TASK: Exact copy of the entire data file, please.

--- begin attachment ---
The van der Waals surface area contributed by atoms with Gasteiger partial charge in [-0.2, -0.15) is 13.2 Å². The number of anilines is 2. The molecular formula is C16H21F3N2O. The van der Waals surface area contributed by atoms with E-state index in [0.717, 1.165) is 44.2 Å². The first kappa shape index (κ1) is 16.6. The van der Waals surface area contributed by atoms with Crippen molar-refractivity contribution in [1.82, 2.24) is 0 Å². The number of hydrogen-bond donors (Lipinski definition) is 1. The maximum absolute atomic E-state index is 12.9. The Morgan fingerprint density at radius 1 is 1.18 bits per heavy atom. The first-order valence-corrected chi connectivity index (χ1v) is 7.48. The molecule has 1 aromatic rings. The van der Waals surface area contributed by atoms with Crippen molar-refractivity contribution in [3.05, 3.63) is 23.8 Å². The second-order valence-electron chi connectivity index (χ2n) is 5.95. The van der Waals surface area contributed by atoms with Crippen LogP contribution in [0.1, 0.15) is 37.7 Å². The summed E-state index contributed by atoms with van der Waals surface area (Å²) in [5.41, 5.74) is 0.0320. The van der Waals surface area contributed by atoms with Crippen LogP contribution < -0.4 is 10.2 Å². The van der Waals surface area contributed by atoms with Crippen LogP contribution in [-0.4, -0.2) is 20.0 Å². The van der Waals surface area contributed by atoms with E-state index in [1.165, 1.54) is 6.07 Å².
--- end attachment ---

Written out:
The van der Waals surface area contributed by atoms with Gasteiger partial charge in [-0.2, -0.15) is 13.2 Å². The number of anilines is 2. The molecular formula is C16H21F3N2O. The van der Waals surface area contributed by atoms with E-state index in [0.717, 1.165) is 44.2 Å². The first kappa shape index (κ1) is 16.6. The van der Waals surface area contributed by atoms with Crippen molar-refractivity contribution in [1.82, 2.24) is 0 Å². The number of hydrogen-bond donors (Lipinski definition) is 1. The maximum absolute atomic E-state index is 12.9. The Morgan fingerprint density at radius 1 is 1.18 bits per heavy atom. The first-order valence-corrected chi connectivity index (χ1v) is 7.48. The molecule has 1 aromatic rings. The van der Waals surface area contributed by atoms with Crippen molar-refractivity contribution in [3.05, 3.63) is 23.8 Å². The second-order valence-electron chi connectivity index (χ2n) is 5.95. The van der Waals surface area contributed by atoms with Crippen LogP contribution in [0.1, 0.15) is 37.7 Å². The summed E-state index contributed by atoms with van der Waals surface area (Å²) in [5.41, 5.74) is 0.0320. The van der Waals surface area contributed by atoms with Crippen LogP contribution < -0.4 is 10.2 Å². The van der Waals surface area contributed by atoms with Crippen LogP contribution in [-0.4, -0.2) is 20.0 Å². The van der Waals surface area contributed by atoms with E-state index in [1.165, 1.54) is 6.07 Å².